The proliferation of social commerce websites has allowed consumers to share and exchange information, experiences, advice and opinions. Recently, information provided by users has been considered more trustworthy than the information shared by companies. However, the way in which users interact with technology can vary with age, and generational cohorts show different shopping behaviors, interests and attitudes. Hence, the way users process information (user-generated vs company-generated) can affect trust differently. Drawing on the trust transfer theory and the generational cohort theory, the purpose of this paper is to analyze the effects on user- and company-generated information in boosting trust of three different cohorts (Generation X, Y and Z).
The data were collected through an online survey. The sample comprised 715 users of social commerce websites, aged between 16 and 55 years old. The study was analyzed using partial least squares with the statistical software Smart PLS 3.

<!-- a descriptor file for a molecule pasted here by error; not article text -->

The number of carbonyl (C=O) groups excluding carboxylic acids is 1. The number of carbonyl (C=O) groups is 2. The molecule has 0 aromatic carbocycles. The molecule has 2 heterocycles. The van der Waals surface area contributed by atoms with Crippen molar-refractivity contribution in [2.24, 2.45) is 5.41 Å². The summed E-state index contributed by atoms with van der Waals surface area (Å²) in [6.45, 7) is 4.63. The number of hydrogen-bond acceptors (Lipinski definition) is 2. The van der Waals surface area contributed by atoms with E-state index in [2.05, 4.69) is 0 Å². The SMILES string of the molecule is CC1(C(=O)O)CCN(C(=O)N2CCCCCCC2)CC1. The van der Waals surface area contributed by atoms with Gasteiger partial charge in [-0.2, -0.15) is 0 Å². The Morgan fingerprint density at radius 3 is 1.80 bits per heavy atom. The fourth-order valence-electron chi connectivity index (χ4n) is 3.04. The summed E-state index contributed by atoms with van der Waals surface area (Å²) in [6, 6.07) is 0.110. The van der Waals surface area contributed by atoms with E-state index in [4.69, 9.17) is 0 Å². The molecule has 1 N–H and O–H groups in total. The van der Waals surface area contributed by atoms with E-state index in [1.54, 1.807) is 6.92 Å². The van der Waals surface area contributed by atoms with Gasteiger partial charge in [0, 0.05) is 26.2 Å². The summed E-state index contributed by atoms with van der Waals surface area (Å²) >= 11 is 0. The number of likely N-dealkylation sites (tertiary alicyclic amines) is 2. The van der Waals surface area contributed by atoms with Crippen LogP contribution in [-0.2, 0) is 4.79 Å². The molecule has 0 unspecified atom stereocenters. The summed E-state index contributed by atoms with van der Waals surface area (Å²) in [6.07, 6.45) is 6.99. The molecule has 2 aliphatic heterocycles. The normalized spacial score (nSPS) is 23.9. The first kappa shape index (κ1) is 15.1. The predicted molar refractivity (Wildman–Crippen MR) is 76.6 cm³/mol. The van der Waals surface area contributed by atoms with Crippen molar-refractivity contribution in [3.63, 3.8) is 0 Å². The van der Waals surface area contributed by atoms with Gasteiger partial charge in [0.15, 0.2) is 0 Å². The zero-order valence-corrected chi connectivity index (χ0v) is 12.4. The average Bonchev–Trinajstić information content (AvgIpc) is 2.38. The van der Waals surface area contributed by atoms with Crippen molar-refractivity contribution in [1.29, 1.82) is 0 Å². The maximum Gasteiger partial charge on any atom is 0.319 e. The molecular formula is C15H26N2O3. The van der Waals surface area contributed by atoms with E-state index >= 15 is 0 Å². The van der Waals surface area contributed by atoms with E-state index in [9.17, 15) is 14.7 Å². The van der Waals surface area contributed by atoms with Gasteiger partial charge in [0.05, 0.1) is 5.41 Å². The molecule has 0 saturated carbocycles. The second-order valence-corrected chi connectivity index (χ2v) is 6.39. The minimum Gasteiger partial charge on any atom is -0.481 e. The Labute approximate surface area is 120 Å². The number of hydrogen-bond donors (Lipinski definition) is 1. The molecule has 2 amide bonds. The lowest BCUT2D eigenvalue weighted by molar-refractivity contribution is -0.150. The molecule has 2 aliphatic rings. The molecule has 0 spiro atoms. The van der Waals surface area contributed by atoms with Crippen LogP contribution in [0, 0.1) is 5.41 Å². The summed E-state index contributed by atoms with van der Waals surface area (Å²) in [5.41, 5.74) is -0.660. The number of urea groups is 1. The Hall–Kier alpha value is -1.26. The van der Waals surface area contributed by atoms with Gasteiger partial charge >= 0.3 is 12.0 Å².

The empirical results show that generational cohorts show different patterns. Generation X transfers trust to social commerce websites mainly from trust in information generated by companies, while Generation Z transfers trust mainly from information generated by users. Finally, Generation Y, in contrast to previous findings about millennials, develops trust based on company-generated information to an even greater extent than does Generation X.
The originality of this study lies in its analysis of generational differences when it comes to trusting one type of information over another. This study contributes to the idea that users cannot be considered as a whole but must be segmented into generational cohorts.
Herrando, C., Jimenez-Martinez, J. and Martin-De Hoyos, M.J. (2019), "Tell me your age and I tell you what you trust: the moderating effect of generations", Internet Research, Vol. 29 No. 4, pp. 799-817. https://doi.org/10.1108/IntR-03-2017-0135
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